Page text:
Sadly, I will miss both, as I am on air that night doing my radio show, which will feature a GOTH special of suitably scary and black-clad ladies. Grrr. And, indeed, Brrr.

Wednesday, May 12, 2010

The Pack A.D.

Currently on tour in Europe and due to play two shows on 14 May in London and Brighton, the Vancouver rock duo The Pack A.D. are busy, busy supporting the release of third album We Kill Computers, a curious record the press notes insist is a move away from blues, but which I find is positively steeped in the stuff.

The sound, as with the album title, is strictly analogue and should sound awesome live, whereas on record it sounds a bit stodgy. The band were determined to reproduce their live sound in the studio, which leads me to ask: why? Surely, if you want a live record, you set up some mics at a venue and record the show. I don't understand this reverence for the "live sound" on record. Why not make use of the studio to add to the sound? Live is live and recorded is recorded.

Thursday, May 06, 2010

Jasmina Maschina

Jasmina Maschina at Wilmington Arms; photo: Val Phoenix5 May
Wilmington Arms

The mean streets of Clerkenwell formed the backdrop for a visit by electroacoustic act Jasmina Maschina, the Berlin-based artiste swopping one grey metropolis for another (we had sun last week, honest). Slipping on-stage and shedding her shoes, the Australian expat fixed her gaze on her Mac, started strumming her guitar and began the gig as unassumedly as she continued. Bobbing her head gently, she sampled herself, allowing the computer to take large portions of the pieces, adding her soft vocals and delicate guitar patterns to the mix. It was a performance of understated intensity, if that's not a paradox.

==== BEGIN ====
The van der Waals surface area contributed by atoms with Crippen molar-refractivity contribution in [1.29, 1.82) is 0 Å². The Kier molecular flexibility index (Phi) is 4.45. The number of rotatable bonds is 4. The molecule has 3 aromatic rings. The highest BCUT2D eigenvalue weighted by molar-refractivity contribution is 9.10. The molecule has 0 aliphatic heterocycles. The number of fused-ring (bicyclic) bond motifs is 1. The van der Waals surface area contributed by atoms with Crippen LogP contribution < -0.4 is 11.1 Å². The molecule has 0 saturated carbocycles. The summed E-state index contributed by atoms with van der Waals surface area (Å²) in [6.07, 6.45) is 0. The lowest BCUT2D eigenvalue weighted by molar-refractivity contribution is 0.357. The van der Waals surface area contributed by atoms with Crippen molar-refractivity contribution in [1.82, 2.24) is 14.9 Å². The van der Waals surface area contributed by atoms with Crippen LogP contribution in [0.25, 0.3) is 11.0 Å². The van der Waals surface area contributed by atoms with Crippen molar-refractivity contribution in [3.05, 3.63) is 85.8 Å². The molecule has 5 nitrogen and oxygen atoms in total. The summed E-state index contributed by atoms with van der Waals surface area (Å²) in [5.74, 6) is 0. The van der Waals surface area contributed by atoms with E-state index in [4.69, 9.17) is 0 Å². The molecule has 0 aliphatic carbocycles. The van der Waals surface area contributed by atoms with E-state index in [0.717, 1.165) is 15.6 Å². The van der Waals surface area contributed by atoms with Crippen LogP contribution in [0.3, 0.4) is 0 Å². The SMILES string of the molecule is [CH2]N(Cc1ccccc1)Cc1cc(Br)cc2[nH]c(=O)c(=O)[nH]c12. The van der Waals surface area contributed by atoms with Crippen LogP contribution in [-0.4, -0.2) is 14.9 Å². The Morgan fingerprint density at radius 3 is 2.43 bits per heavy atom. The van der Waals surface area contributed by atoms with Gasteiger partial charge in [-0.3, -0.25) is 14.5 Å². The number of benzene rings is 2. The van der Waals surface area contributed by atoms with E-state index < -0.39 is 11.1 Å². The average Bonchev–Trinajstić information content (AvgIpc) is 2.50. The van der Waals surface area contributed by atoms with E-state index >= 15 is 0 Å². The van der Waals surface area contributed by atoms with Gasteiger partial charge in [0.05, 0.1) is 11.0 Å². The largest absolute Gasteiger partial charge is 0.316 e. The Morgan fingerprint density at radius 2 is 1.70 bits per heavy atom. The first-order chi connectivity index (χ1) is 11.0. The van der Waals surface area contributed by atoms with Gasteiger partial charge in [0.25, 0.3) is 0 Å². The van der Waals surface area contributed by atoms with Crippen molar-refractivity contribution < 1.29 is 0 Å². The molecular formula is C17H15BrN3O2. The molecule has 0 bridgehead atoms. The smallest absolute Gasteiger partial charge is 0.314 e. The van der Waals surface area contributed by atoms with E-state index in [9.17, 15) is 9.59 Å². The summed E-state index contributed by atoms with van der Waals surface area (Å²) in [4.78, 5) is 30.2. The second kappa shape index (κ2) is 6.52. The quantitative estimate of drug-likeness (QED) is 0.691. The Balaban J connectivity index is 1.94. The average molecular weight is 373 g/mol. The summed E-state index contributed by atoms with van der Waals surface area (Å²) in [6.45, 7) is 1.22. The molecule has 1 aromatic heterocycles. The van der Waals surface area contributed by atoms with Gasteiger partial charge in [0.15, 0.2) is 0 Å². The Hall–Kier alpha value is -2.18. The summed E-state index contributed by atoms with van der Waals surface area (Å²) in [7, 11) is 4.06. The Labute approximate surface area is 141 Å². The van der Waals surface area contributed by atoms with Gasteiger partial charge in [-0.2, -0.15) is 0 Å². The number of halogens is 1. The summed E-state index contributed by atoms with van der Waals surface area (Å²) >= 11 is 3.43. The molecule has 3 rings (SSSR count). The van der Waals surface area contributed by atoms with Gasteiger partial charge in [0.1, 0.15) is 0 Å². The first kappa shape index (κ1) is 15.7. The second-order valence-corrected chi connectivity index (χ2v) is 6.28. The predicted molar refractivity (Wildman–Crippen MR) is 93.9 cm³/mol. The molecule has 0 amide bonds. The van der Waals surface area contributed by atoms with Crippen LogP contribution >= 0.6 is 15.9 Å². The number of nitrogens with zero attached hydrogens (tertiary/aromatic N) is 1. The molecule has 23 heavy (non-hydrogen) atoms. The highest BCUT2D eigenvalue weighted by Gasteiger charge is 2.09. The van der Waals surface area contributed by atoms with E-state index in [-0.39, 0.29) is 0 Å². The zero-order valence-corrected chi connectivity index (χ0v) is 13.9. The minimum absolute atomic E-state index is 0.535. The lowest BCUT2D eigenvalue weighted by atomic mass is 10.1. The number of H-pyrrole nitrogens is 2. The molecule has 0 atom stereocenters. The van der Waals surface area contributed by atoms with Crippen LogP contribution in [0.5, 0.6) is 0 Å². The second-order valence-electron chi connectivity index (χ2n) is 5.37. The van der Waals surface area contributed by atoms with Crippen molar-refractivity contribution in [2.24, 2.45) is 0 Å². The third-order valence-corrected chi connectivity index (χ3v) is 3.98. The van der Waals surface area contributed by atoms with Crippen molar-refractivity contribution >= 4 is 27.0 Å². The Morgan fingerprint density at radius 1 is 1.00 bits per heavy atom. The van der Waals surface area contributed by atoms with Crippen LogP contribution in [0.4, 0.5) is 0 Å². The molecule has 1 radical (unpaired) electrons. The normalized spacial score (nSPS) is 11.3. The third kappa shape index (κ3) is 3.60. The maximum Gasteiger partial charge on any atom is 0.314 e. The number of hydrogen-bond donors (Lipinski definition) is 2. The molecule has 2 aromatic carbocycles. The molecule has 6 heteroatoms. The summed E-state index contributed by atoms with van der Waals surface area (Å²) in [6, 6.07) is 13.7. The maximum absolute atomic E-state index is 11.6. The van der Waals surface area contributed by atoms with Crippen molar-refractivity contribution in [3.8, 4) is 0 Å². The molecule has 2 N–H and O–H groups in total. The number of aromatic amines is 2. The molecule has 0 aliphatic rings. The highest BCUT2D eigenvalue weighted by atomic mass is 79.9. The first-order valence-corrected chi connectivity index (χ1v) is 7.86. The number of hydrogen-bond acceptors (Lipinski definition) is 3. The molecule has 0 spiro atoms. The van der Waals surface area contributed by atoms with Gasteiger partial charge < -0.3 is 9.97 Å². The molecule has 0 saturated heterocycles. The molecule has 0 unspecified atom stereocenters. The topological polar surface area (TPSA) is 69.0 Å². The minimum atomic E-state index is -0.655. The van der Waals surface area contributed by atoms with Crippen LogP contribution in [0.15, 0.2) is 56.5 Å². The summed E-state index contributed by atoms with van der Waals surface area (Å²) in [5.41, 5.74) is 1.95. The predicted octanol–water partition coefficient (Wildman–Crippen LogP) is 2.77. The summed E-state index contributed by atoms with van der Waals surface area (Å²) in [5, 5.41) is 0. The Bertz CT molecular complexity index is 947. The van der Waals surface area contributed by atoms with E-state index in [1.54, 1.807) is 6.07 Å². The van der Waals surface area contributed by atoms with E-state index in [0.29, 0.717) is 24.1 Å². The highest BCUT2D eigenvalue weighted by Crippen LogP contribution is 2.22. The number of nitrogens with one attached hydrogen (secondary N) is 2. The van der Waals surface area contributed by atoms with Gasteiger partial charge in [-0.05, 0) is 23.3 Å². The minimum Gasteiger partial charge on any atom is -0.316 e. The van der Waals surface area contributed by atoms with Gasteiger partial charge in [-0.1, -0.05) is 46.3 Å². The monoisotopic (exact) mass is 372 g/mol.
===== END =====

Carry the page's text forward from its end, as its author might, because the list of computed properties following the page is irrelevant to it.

Some of the pieces, such as "Ausland" and "City Fever", were taken from the new City Splits #1: Berlin record, featuring two artists from one city (the other half, Golden Disko Ship, visits the UK in June). One song, "Lisa's Opening", is, as yet, unrecorded.

This Maschina was slightly under-powered, as she acknowledged, owing to a bout of food poisoning, but she played very much within herself, barely acknowledging the audience. I was reminded of Kurt Cobain's description of listening to The Raincoats, as if he were hidden in the attic, eavesdropping on them and afraid of being discovered, lest it break the mood. At the end of her seven songs/tone poems, Jasmina Maschina thanked the audience and slipped her shoes back on. And I shuffled out onto the streets of Clerkenwell, feeling I'd borne witness to quite an intimate experience.

Sunday, May 02, 2010

Service with a Grimace

A typical UK Bank Holiday Sunday. Rain. So much for all those plans to transplant the orgegano, paint the trim, etc.

Anyway, a wry smile creeps to my frowning lips on reading Helen McCookerybook's hilarious rant, The Kindness of Strangers, about the precarious state of the customer service ethic in the UK, something I have never quite gotten to grips with, even after 15-plus years.

We have an election this week. Oh, dear.